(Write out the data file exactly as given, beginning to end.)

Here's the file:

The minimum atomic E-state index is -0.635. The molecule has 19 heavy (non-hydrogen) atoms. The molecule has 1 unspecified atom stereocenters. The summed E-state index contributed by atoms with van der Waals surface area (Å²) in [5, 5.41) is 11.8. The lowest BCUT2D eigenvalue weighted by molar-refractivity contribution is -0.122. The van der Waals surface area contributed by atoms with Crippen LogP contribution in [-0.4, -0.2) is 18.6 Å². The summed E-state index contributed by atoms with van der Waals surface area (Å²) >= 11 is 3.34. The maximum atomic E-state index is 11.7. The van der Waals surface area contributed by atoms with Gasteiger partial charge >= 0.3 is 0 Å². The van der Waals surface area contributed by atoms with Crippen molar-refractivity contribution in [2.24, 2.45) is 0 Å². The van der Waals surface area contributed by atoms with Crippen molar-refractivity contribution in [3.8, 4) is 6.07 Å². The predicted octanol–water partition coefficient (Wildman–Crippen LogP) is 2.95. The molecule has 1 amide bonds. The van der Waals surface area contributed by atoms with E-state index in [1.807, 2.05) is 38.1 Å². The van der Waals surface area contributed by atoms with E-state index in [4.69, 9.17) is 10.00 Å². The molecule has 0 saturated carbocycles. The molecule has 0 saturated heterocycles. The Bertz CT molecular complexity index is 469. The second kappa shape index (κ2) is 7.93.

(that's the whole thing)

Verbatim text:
The minimum atomic E-state index is -0.635. The molecule has 19 heavy (non-hydrogen) atoms. The molecule has 1 unspecified atom stereocenters. The summed E-state index contributed by atoms with van der Waals surface area (Å²) in [5, 5.41) is 11.8. The lowest BCUT2D eigenvalue weighted by molar-refractivity contribution is -0.122. The van der Waals surface area contributed by atoms with Crippen LogP contribution in [-0.4, -0.2) is 18.6 Å². The summed E-state index contributed by atoms with van der Waals surface area (Å²) >= 11 is 3.34. The maximum atomic E-state index is 11.7. The van der Waals surface area contributed by atoms with Gasteiger partial charge >= 0.3 is 0 Å². The van der Waals surface area contributed by atoms with Crippen molar-refractivity contribution in [2.24, 2.45) is 0 Å². The van der Waals surface area contributed by atoms with Crippen molar-refractivity contribution in [3.8, 4) is 6.07 Å². The predicted octanol–water partition coefficient (Wildman–Crippen LogP) is 2.95. The molecule has 1 amide bonds. The van der Waals surface area contributed by atoms with E-state index in [1.807, 2.05) is 38.1 Å². The van der Waals surface area contributed by atoms with E-state index in [4.69, 9.17) is 10.00 Å². The molecule has 0 saturated carbocycles. The molecule has 0 saturated heterocycles. The Bertz CT molecular complexity index is 469. The second kappa shape index (κ2) is 7.93.